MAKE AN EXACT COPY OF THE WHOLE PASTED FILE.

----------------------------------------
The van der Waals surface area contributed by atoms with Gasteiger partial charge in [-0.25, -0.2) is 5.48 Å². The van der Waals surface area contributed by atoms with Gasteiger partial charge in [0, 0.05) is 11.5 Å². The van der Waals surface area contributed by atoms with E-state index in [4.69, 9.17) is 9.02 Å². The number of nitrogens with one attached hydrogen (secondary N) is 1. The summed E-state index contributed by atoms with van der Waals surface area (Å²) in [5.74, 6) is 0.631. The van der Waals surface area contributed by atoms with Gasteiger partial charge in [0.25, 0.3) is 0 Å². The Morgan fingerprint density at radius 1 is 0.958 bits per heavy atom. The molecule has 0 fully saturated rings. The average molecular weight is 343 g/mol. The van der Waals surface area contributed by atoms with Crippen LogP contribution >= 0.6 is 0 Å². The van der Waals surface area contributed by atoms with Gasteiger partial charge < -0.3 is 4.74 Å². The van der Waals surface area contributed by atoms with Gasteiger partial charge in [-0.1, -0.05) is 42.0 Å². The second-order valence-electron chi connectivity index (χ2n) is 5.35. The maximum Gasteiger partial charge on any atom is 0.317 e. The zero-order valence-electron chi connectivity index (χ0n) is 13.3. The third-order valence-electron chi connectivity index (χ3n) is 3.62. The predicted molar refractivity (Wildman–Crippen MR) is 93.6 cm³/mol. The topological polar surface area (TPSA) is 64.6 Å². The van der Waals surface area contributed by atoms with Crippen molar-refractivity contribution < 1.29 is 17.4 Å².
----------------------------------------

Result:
The van der Waals surface area contributed by atoms with Gasteiger partial charge in [-0.25, -0.2) is 5.48 Å². The van der Waals surface area contributed by atoms with Gasteiger partial charge in [0, 0.05) is 11.5 Å². The van der Waals surface area contributed by atoms with E-state index in [4.69, 9.17) is 9.02 Å². The number of nitrogens with one attached hydrogen (secondary N) is 1. The summed E-state index contributed by atoms with van der Waals surface area (Å²) in [5.74, 6) is 0.631. The van der Waals surface area contributed by atoms with Gasteiger partial charge in [0.25, 0.3) is 0 Å². The Morgan fingerprint density at radius 1 is 0.958 bits per heavy atom. The molecule has 0 fully saturated rings. The average molecular weight is 343 g/mol. The van der Waals surface area contributed by atoms with Crippen LogP contribution >= 0.6 is 0 Å². The van der Waals surface area contributed by atoms with Gasteiger partial charge < -0.3 is 4.74 Å². The van der Waals surface area contributed by atoms with Gasteiger partial charge in [-0.1, -0.05) is 42.0 Å². The second-order valence-electron chi connectivity index (χ2n) is 5.35. The maximum Gasteiger partial charge on any atom is 0.317 e. The zero-order valence-electron chi connectivity index (χ0n) is 13.3. The third-order valence-electron chi connectivity index (χ3n) is 3.62. The predicted molar refractivity (Wildman–Crippen MR) is 93.6 cm³/mol. The topological polar surface area (TPSA) is 64.6 Å². The van der Waals surface area contributed by atoms with Crippen molar-refractivity contribution < 1.29 is 17.4 Å².